The Primetime Emmy Awards telecast on ABC was tackled for a loss on Sunday, thumped by one of the top-rated primetime NFL games of recent years.

Opposite the highly rated Dallas-Green Bay pigskin matchup on NBC, the kudocast looks to have settled for all-time low-water marks in both key demographics and total viewers. Results came on the eve of the new television season as the broadcast biz hopes to bounce back following a sluggish 2007-08 campaign hampered by the writers strike.

Ratings for awards shows in general have consistently drifted downward over the years, but the Emmys now seem to be afflicted with the same problem as the Oscars: Viewers at home can’t relate to the winners if they haven’t seen them.

Top drama winner “Mad Men,” for example, routinely attracts fewer than 2 million viewers, and comedy winner “30 Rock” is actually the least popular of NBC’s returning comedies, averaging 6.5 million last season.

Looking at the numbers Sunday, the three-hour Primetime Emmys averaged a preliminary 3.8 rating/9 share in adults 18-49 and 12.2 million viewers overall, according to Nielsen. The telecast, derided by most critics, peaked around 8:30 or 9 p.m. with a little more than 13 million viewers.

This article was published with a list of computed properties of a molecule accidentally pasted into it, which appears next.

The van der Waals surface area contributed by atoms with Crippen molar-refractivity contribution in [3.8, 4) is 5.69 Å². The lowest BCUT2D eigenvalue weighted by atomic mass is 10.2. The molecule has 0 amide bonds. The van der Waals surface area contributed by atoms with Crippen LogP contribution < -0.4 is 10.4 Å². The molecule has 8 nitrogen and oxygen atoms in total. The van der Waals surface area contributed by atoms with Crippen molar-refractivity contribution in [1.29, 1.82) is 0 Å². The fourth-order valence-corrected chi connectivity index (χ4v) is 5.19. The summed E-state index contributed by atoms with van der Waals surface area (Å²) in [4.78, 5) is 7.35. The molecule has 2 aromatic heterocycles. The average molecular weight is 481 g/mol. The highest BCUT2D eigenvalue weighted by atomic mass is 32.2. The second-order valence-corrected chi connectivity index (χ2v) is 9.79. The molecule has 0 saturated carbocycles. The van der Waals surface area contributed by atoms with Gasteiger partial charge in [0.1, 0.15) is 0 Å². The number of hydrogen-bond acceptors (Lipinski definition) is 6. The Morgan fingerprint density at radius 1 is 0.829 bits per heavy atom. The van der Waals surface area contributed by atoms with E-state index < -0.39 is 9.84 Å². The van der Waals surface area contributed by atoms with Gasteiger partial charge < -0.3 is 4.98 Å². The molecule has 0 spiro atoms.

The demo score was down 12% from last year’s previous low (4.3/11 on Fox), while the total viewer count slipped by 6% vs. last year (from 12.95 million). The smallest previous gathering for an Emmycast was the 12.3 million who tuned in for the event on Fox in 1990.

This year’s ceremony registered a 12.2 household rating/18 share in New York and a 13.7/23 in Los Angeles, according to Nielsen’s metered-market overnights. But it managed only a 5.7/8 in top-10 market Dallas, where the Cowboys did a 36.3/54.

ABC’s red-carpet Emmy spec “Jimmy Kimmel’s Big Night of Stars” averaged a prelim 1.2/4 in 18-49 and 4.6 million viewers overall during the 7 o’clock hour.

As for football, the Cowboys’ 27-16 victory over the Packers is expected to average around an 8.5 rating/20 share among adults 18-49 and nearly 21 million viewers overall. Those numbers would make it among the top five-rated games since “Sunday Night Football” began on NBC in September 2006.